My dad tells me he beat this guy up at a party because he’d never heard of Bob Dylan. That’s how strong his love was. He tells me love is always enough of a reason. It was 1966, the year before I was born, and my dad was a radical civil rights activist living in Nashville, Tennessee. There is a picture of him and my mother from that year, each holding acoustic guitars, smiling big smiles and gazing into each other’s eyes. Playing Dylan songs, I’d guess. Did either of them think: I might hate you in five years?
The details of the beating-up incident are fuzzy. I wonder, what was his poison back then. And what is it now?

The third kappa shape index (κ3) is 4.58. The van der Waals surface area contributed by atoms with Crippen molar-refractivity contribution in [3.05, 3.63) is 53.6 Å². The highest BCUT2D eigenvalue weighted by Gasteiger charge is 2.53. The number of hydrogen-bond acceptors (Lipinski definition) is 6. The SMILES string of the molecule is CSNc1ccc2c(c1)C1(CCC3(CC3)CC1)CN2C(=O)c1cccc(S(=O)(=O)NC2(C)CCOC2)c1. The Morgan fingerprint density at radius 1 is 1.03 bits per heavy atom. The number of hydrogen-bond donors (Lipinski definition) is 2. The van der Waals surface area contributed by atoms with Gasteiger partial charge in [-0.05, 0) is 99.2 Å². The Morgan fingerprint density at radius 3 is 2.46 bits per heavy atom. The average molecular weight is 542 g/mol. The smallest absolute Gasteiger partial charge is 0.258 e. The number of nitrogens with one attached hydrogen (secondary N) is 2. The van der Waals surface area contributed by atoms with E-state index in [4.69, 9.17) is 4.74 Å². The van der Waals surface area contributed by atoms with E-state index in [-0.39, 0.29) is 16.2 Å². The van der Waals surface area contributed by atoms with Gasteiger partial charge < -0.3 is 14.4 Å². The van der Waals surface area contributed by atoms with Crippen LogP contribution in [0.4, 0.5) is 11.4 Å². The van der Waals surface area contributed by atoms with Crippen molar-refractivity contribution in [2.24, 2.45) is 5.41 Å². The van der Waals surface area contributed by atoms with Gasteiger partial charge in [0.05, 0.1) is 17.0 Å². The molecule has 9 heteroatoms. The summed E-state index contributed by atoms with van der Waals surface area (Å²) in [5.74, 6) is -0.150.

The thing I can’t figure out is why I love this story so much, why it makes me happy. Why I can relate to it unquestioningly. It’s not like I go around hitting people. I’ve never hit anyone.
The last time I went to a party, everybody there except me was an evangelical Christian. There were guitars, but no violence.
I work with this Welsh philosophy student. He told me he hates Bob Dylan. Thinks he’s overrated. Listen, I said, my dad once punched a guy for not knowing Bob Dylan. If there’s a gene for that, I’ve got it. So look out.